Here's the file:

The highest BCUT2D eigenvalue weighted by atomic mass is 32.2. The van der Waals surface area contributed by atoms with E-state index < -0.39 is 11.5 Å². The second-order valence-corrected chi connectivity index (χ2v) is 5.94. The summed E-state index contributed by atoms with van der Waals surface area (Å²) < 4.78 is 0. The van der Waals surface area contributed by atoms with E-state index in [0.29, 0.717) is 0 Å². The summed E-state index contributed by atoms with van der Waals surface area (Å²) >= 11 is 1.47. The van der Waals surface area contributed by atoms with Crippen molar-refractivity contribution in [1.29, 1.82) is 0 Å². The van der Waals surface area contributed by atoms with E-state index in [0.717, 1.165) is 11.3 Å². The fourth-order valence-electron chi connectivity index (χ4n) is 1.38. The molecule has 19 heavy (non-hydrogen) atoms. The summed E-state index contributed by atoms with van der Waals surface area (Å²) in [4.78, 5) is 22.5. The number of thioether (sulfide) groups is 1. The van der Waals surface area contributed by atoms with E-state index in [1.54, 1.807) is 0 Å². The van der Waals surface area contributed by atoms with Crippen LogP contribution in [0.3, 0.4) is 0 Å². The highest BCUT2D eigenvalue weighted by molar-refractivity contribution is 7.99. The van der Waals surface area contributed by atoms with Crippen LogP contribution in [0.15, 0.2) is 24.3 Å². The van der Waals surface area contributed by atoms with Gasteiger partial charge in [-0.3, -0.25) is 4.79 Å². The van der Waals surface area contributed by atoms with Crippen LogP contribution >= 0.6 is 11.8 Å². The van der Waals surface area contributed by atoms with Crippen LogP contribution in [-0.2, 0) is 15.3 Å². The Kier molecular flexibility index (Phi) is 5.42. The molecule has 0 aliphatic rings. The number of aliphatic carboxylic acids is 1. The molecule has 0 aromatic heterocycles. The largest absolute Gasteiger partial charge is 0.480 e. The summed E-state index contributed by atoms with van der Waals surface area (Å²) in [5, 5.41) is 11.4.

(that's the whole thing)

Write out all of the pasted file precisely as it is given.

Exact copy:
The highest BCUT2D eigenvalue weighted by atomic mass is 32.2. The van der Waals surface area contributed by atoms with E-state index < -0.39 is 11.5 Å². The second-order valence-corrected chi connectivity index (χ2v) is 5.94. The summed E-state index contributed by atoms with van der Waals surface area (Å²) < 4.78 is 0. The van der Waals surface area contributed by atoms with E-state index in [0.29, 0.717) is 0 Å². The summed E-state index contributed by atoms with van der Waals surface area (Å²) >= 11 is 1.47. The van der Waals surface area contributed by atoms with Crippen molar-refractivity contribution in [1.29, 1.82) is 0 Å². The van der Waals surface area contributed by atoms with E-state index in [0.717, 1.165) is 11.3 Å². The fourth-order valence-electron chi connectivity index (χ4n) is 1.38. The molecule has 19 heavy (non-hydrogen) atoms. The summed E-state index contributed by atoms with van der Waals surface area (Å²) in [4.78, 5) is 22.5. The number of thioether (sulfide) groups is 1. The van der Waals surface area contributed by atoms with E-state index in [1.54, 1.807) is 0 Å². The van der Waals surface area contributed by atoms with Crippen LogP contribution in [0.3, 0.4) is 0 Å². The highest BCUT2D eigenvalue weighted by molar-refractivity contribution is 7.99. The van der Waals surface area contributed by atoms with Crippen LogP contribution in [0.15, 0.2) is 24.3 Å². The van der Waals surface area contributed by atoms with Gasteiger partial charge in [-0.3, -0.25) is 4.79 Å². The van der Waals surface area contributed by atoms with Crippen LogP contribution >= 0.6 is 11.8 Å². The van der Waals surface area contributed by atoms with Crippen LogP contribution in [-0.2, 0) is 15.3 Å². The Kier molecular flexibility index (Phi) is 5.42. The molecule has 0 aliphatic rings. The number of aliphatic carboxylic acids is 1. The molecule has 0 aromatic heterocycles. The largest absolute Gasteiger partial charge is 0.480 e. The summed E-state index contributed by atoms with van der Waals surface area (Å²) in [5, 5.41) is 11.4.